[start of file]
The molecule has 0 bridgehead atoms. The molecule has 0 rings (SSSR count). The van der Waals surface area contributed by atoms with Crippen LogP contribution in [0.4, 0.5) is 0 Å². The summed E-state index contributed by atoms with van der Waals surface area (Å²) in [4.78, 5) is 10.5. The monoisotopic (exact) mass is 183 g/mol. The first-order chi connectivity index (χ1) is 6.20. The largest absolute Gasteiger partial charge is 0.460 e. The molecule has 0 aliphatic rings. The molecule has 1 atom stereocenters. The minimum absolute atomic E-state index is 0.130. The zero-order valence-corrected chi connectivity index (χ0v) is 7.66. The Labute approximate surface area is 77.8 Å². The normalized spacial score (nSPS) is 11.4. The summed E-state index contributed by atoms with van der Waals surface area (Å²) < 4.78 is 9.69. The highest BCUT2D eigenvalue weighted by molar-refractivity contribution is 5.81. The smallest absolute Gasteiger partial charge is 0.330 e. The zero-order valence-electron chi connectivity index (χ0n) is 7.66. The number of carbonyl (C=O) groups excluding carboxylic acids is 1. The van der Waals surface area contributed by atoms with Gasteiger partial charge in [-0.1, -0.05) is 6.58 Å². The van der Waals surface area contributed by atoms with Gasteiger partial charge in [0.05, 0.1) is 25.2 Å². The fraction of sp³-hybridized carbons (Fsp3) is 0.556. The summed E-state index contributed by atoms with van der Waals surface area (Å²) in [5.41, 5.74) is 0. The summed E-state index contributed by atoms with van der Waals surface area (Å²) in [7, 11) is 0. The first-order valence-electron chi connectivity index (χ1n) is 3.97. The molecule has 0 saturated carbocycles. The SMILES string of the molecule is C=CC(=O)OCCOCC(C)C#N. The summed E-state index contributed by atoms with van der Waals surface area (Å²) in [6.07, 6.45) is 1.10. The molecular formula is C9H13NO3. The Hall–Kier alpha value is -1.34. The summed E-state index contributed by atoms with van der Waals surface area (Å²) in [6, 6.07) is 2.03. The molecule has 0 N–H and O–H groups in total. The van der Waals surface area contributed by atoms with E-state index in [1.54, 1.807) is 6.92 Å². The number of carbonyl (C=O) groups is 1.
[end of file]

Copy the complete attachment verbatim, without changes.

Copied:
The molecule has 0 bridgehead atoms. The molecule has 0 rings (SSSR count). The van der Waals surface area contributed by atoms with Crippen LogP contribution in [0.4, 0.5) is 0 Å². The summed E-state index contributed by atoms with van der Waals surface area (Å²) in [4.78, 5) is 10.5. The monoisotopic (exact) mass is 183 g/mol. The first-order chi connectivity index (χ1) is 6.20. The largest absolute Gasteiger partial charge is 0.460 e. The molecule has 0 aliphatic rings. The molecule has 1 atom stereocenters. The minimum absolute atomic E-state index is 0.130. The zero-order valence-corrected chi connectivity index (χ0v) is 7.66. The Labute approximate surface area is 77.8 Å². The normalized spacial score (nSPS) is 11.4. The summed E-state index contributed by atoms with van der Waals surface area (Å²) < 4.78 is 9.69. The highest BCUT2D eigenvalue weighted by molar-refractivity contribution is 5.81. The smallest absolute Gasteiger partial charge is 0.330 e. The zero-order valence-electron chi connectivity index (χ0n) is 7.66. The number of carbonyl (C=O) groups excluding carboxylic acids is 1. The van der Waals surface area contributed by atoms with Gasteiger partial charge in [-0.1, -0.05) is 6.58 Å². The van der Waals surface area contributed by atoms with Gasteiger partial charge in [0.05, 0.1) is 25.2 Å². The fraction of sp³-hybridized carbons (Fsp3) is 0.556. The summed E-state index contributed by atoms with van der Waals surface area (Å²) in [5.41, 5.74) is 0. The summed E-state index contributed by atoms with van der Waals surface area (Å²) in [7, 11) is 0. The first-order valence-electron chi connectivity index (χ1n) is 3.97. The molecule has 0 saturated carbocycles. The SMILES string of the molecule is C=CC(=O)OCCOCC(C)C#N. The summed E-state index contributed by atoms with van der Waals surface area (Å²) in [6.07, 6.45) is 1.10. The molecular formula is C9H13NO3. The Hall–Kier alpha value is -1.34. The summed E-state index contributed by atoms with van der Waals surface area (Å²) in [6, 6.07) is 2.03. The molecule has 0 N–H and O–H groups in total. The van der Waals surface area contributed by atoms with E-state index in [1.54, 1.807) is 6.92 Å². The number of carbonyl (C=O) groups is 1.